Mesenteric fibromatosis complicating familial adenomatous polyposis: predisposing factors and results of treatment

Int J Colorectal Dis. 1989;4(1):30-6. doi: 10.1007/BF01648547.

Abstract

Between January 1975 and December 1983, 24 of 183 patients (13%) with familial adenomatous polyposis (FAP) seen at the Mayo Clinic had mesenteric fibromatosis (MF). MF was found most often in FAP patients with associated extra-colonic "Gardner" signs (19 patients) and those who had had previous abdominal surgery (20 patients). In 4 patients, MF appeared spontaneously. The male-to-female ratio was 0.4, with a median age of 31 years in women and 37 years in men. Ten of 24 patients (42%) had been asymptomatic prior to diagnosis at time of surgery for FAP. Complications of the disease included intestinal or urinary tract obstruction. Minimal surgical manipulation seemed to be associated with fewer postoperative complications and a lesser risk of regrowth of the tumor. Nonsurgical treatment, including tamoxifen and sulindac in combination, may be beneficial. Surgery should be reserved for relief of obstruction, and bypass is preferred to resection.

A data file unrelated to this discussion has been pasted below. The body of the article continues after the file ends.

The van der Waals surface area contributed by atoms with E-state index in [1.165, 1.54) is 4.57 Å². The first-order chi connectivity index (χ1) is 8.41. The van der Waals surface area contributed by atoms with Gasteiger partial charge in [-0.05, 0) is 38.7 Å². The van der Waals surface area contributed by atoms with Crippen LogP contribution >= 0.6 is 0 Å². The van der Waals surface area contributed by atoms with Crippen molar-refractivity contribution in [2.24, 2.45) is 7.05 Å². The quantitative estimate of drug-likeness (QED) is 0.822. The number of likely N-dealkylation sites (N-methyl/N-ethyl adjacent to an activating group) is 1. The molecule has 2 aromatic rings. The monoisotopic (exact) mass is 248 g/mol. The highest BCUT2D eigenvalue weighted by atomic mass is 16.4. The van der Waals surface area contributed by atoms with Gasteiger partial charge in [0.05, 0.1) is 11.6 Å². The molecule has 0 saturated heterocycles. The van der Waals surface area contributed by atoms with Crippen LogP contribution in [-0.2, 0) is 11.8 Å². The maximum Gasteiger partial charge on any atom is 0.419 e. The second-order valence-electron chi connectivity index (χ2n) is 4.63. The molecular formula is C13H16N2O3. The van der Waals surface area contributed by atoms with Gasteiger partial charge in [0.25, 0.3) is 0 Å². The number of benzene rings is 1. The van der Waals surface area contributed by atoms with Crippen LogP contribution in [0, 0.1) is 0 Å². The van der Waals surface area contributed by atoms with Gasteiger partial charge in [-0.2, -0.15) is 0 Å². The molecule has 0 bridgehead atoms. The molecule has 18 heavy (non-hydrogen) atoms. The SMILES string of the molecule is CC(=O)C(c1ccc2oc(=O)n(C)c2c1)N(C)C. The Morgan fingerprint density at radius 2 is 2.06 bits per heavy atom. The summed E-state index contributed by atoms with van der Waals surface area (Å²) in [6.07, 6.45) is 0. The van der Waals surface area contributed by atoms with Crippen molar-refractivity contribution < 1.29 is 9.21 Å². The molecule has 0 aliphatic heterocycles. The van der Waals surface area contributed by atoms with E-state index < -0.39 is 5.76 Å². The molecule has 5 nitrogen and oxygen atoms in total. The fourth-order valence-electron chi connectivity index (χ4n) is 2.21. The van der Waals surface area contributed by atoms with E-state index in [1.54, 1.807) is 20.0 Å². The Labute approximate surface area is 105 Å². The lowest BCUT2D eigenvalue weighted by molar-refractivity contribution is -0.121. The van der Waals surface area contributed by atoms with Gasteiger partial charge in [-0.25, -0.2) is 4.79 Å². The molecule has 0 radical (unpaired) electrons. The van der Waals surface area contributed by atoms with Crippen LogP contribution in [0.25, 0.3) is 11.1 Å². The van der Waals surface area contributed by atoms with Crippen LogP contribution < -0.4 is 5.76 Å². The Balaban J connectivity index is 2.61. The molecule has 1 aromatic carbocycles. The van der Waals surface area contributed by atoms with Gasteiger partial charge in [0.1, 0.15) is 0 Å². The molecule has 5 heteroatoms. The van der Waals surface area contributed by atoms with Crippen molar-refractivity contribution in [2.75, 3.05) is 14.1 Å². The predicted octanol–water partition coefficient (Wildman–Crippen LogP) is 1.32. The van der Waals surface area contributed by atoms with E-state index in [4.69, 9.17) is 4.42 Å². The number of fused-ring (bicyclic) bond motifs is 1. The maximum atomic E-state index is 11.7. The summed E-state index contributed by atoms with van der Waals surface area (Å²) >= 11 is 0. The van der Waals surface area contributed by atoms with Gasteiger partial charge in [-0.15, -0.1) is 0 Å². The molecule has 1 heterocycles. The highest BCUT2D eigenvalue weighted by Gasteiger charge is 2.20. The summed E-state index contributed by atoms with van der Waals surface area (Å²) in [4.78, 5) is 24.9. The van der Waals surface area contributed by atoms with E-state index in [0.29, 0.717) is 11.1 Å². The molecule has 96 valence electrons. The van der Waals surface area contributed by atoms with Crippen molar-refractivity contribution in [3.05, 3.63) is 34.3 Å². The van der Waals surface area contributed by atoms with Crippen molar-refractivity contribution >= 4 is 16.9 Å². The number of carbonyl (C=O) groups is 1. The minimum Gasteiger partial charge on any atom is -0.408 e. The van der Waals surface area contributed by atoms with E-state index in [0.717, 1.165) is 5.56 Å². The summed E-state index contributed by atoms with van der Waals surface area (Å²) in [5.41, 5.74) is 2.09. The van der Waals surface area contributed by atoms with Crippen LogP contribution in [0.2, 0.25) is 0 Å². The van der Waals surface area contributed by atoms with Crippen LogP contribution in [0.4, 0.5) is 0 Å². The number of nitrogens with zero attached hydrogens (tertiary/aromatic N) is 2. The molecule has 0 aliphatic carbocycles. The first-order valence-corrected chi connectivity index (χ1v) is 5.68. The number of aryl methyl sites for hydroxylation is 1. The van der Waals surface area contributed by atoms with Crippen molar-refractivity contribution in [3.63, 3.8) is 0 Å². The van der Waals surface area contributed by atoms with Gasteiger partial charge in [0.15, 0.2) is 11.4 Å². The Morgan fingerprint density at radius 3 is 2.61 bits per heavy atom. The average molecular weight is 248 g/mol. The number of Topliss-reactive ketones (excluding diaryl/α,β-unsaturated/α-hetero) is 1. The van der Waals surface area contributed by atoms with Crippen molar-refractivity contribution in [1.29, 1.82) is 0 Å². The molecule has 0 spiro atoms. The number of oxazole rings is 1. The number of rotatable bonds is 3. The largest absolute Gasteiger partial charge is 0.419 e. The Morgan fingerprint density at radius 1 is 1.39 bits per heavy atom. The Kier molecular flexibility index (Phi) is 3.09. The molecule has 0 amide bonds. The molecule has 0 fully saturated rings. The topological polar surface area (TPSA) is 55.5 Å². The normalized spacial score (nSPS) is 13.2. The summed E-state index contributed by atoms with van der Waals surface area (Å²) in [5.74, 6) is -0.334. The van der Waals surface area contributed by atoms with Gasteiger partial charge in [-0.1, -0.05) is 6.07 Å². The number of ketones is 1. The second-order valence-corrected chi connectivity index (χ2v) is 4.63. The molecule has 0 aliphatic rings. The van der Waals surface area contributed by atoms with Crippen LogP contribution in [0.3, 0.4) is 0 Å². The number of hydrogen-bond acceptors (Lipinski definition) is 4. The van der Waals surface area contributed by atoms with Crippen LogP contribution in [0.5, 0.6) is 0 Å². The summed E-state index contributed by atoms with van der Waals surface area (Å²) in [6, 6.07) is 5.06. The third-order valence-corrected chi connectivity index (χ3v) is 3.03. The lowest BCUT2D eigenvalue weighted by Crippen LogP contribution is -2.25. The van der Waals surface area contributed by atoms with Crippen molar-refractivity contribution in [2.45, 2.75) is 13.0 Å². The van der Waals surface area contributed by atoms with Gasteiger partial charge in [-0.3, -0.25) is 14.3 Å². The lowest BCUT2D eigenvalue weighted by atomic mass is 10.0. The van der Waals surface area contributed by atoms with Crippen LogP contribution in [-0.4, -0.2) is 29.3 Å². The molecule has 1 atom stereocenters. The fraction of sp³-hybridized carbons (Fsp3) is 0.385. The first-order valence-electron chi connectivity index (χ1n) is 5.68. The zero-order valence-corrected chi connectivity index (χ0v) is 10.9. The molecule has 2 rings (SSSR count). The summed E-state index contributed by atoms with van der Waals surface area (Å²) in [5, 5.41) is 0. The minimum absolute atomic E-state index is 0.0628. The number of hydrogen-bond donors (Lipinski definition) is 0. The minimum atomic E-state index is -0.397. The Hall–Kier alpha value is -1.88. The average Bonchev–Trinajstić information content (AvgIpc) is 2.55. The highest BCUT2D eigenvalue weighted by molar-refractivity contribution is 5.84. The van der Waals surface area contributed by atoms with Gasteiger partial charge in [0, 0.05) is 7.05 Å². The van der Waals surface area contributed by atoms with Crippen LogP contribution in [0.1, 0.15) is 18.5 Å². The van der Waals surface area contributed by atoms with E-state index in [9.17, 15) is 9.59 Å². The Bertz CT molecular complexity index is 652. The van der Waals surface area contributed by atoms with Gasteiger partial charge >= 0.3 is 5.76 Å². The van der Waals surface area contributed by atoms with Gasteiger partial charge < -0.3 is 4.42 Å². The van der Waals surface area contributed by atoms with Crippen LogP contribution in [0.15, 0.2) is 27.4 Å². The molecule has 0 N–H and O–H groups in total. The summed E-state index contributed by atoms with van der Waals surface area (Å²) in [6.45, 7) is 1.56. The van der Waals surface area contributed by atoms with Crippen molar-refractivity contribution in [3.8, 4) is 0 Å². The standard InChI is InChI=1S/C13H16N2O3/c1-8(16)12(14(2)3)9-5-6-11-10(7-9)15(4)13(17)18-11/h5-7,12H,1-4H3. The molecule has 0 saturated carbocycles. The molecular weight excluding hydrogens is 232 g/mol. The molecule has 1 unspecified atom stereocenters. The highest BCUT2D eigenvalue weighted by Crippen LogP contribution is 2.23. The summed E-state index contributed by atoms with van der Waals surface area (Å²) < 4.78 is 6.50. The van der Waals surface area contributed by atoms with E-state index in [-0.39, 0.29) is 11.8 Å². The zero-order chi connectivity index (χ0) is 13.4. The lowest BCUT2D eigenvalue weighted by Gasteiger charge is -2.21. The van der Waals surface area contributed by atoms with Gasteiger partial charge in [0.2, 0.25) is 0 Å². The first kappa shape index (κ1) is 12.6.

MeSH terms

  • Adenomatous Polyposis Coli / drug therapy
  • Adenomatous Polyposis Coli / pathology*
  • Adenomatous Polyposis Coli / surgery
  • Adult
  • Female
  • Fibroma / drug therapy
  • Fibroma / pathology*
  • Fibroma / surgery
  • Humans
  • Male
  • Mesentery / pathology*
  • Middle Aged
  • Peritoneal Neoplasms / drug therapy
  • Peritoneal Neoplasms / pathology*
  • Peritoneal Neoplasms / surgery
  • Risk Factors
  • Sulindac / therapeutic use
  • Tamoxifen / therapeutic use

Substances

  • Tamoxifen
  • Sulindac